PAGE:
The anonymous cancer patient data that we analyse for England have often been enriched by linkage to other data, such as the Hospital Episode Statistics and clinical audit datasets, within the National Cancer Registration and Analysis Service in Public Health England. The linked datasets are obtained from PHE’s Office for Data Release. These data enable us to explore trends and inequalities in cancer survival in greater detail.
Patients with cancer tell us forcefully that they want their data to be used for research, safely and confidentially, to improve the lives of all patients with cancer. Advocacy groups such as “use MY data” and Understanding Patient Data have made the same point.
We work with people who have had cancer
We have worked with cancer survivors since 2000. Cancer survivors sit on our external advisory panels, helping to guide our research.
We work with people who are living with cancer, and carers, in the National Cancer Research Institute’s Consumer Forum. We have attended and hosted their Dragon’s Den sessions, in which we discuss our research with members of the Forum and get invaluable input and advice.
Margaret Grayson, a breast cancer survivor in Belfast, has allowed us to use a film of her electrifying speech at a cancer conference in 2015. In just 5 minutes, she makes the case very powerfully that data about individual patients with cancer should be used more widely in research, to improve the outcomes for all patients [you can see her speech here].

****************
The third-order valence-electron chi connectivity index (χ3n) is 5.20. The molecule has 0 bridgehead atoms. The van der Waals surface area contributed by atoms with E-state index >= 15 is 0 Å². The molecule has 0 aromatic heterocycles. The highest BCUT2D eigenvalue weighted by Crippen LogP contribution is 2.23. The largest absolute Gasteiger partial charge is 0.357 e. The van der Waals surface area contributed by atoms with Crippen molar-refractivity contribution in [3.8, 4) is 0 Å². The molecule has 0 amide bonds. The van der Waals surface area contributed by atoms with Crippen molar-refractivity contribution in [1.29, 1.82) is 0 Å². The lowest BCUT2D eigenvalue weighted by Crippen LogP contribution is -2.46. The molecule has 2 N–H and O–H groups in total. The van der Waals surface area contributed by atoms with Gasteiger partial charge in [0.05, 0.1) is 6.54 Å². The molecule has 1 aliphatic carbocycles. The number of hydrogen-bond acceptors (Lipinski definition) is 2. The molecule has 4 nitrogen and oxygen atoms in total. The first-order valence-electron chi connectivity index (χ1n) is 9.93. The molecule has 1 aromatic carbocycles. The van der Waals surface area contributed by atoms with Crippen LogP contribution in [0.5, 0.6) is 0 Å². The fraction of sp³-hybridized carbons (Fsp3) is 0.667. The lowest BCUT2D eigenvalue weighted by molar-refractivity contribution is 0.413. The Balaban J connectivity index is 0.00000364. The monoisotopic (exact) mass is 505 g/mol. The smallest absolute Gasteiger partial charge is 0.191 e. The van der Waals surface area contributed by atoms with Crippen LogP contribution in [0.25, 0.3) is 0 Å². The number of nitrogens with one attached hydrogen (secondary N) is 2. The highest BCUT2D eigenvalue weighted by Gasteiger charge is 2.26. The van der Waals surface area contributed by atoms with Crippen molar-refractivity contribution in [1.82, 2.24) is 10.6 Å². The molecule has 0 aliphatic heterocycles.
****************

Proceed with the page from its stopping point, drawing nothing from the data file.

In 2017, the Cancer Survival Group was awarded special recognition by Cancer Research UK in its Research Engagement prizes: “For [our] sector-leading working in involving people affected by cancer in the design and delivery of cancer research”.
In November 2018, we coordinated a workshop in Newcastle entitled: “Their cancer journeys: artistic expressions of living with cancer”.The workshop brought together researchers, people affected by cancer and a local artist. Through the creative process of mono-printing, we explored ways to express feelings and share experiences of how cancer had affected our lives. Public exhibitions of the prints produced during the workshop have highlighted that no two people deal with a cancer diagnosis in the same way. This was a unique and effective way of improving mutual understanding between health researchers and people affected by cancer. Our research is richer as a result of these interactions.
Security and confidentiality
All of our research using data about patients with cancer is approved by the Confidentiality Advisory Group of the Health Research Authority. The HRA is the UK’s statutory body that oversees access to health data for research, under prevailing law (Data Protection Act 2018, NHS Act 2006 and the European Union’s General Data Protection Regulation 2016). These approvals are in the public domain on the HRA web-site.
All our research is also approved by NHS Research Ethics Committees. It is also approved by the Ethics Committee at the London School of Hygiene and Tropical Medicine.
Before our permissions to hold data about patients with cancer are renewed, we are required to submit annual reports on each of these approvals, for evaluation.
We have completed a Data Protection Impact Assessment, under guidance from the Information Commissioner’s Office.
We also maintain our own internal security policy, to ensure that we maintain the physical and electronic security of the data that we hold. This policy forms part of our Data Security and Protection Toolkit, which is published and approved by NHS Digital.